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Photo Credit: Fine Art America
Even with a much higher stock of affordable housing, by the mid 1960s, artists were already beginning to worry about how to find and secure affordable live/work spaces. It was precisely such concerns that led to the creation of the Westbeth Artist Community at 55 Bethune Street in the West Village.

Westbeth, which opened in 1970 and still exists as an artist community today, occupies the 13-building complex that once was home to Bell Laboratories. In the early to mid twentieth century, the Bell Laboratories were a major hub of research and innovation. It was here that the first talking movie, condenser microphone, and television broadcast were demonstrated. The complex was also used during the Manhattan Project. By the 1960s, however, the Bell Laboratories had been vacated. Rather than tear down the complex to make way for high rises, which was common in the late 1960s, the complex of industrial buildings was turned into 384 live/work spaces for artists of all disciplines.
Image Credit: Richard Meier & Partners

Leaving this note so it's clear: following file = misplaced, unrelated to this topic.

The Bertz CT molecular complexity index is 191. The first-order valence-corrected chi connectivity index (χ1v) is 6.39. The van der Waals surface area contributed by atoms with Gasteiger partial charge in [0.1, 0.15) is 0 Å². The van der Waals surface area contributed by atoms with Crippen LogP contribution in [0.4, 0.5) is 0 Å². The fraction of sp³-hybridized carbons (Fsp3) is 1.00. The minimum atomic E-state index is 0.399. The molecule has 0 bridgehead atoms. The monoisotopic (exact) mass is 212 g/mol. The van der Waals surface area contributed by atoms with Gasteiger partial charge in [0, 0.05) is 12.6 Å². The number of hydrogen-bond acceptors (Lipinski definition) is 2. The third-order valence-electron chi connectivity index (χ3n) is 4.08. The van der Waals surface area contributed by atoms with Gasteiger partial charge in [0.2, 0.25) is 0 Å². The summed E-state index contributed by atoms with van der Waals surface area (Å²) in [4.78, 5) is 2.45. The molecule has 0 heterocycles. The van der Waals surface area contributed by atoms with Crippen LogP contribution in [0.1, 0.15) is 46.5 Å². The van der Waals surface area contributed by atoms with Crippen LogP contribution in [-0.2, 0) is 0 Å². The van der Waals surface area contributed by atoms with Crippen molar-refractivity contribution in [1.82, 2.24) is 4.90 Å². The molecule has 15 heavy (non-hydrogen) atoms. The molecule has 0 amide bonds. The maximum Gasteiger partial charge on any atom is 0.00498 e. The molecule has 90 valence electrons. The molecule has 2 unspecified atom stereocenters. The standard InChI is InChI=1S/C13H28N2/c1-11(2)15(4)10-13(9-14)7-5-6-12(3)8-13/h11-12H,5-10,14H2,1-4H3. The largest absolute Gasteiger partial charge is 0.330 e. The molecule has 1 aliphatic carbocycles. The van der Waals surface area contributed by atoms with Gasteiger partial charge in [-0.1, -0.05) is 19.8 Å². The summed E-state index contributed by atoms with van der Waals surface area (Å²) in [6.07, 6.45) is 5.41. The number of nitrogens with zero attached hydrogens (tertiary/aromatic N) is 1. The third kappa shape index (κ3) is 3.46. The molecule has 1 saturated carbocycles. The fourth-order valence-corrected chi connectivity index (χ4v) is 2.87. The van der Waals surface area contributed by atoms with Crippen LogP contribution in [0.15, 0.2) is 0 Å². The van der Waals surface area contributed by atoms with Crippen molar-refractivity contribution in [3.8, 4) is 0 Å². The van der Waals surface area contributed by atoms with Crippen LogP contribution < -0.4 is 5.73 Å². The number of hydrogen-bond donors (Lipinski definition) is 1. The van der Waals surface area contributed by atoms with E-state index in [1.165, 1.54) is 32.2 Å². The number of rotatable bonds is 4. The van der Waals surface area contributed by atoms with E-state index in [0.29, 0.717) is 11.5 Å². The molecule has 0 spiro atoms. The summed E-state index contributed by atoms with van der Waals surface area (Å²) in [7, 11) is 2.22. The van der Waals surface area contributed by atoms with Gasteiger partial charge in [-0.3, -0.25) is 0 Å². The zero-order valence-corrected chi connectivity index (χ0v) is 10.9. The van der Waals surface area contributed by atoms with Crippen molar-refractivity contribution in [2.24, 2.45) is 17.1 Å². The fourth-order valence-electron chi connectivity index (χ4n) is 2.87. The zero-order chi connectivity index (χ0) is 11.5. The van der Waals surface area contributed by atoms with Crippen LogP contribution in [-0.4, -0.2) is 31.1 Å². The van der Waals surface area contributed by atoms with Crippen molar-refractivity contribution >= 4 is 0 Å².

The innovative conversion project was designed by a young and at the time relatively unknown architect named Richard Meier. Meier would later go on to design such iconic buildings as The Getty Center in Los Angeles and the Barcelona Museum of Contemporary Art. Westbeth is not only notable as Meier’s first large-scale design project but also as one of the first examples of adaptive reuse of an industrial complex for artistic and residential use. Today, similar communities exist in repurposed industrial complexes across the United States and Canada.
Over the years, Westbeth Artist Community has been home to hundreds of working artists, including figures as well known poet Muriel Rukeyser, painter Robert de Niro, Sr. and for a brief time, photographer Diane Arbus who moved into Westbeth just months before her tragic suicide. Today, Westbeth remains home to many of original residents, as well as others who arrived between 1970 and 2007 when the community closed its waitlist. In the process, the complex has evolved from a freewheeling haven for hippie artists to a somewhat calmer complex where the average age of residents is now well over 60. CityRealty talked to the George Cominskie, the President of the Westbeth Artist Residents Council, about the community’s history, decision to close their waitlist for units, and the future of artist housing in New York City.
Photo Credit: Jorge Quinteros' Flickr Photostream

How long have you lived at Westbeth and what brought you there in the first place?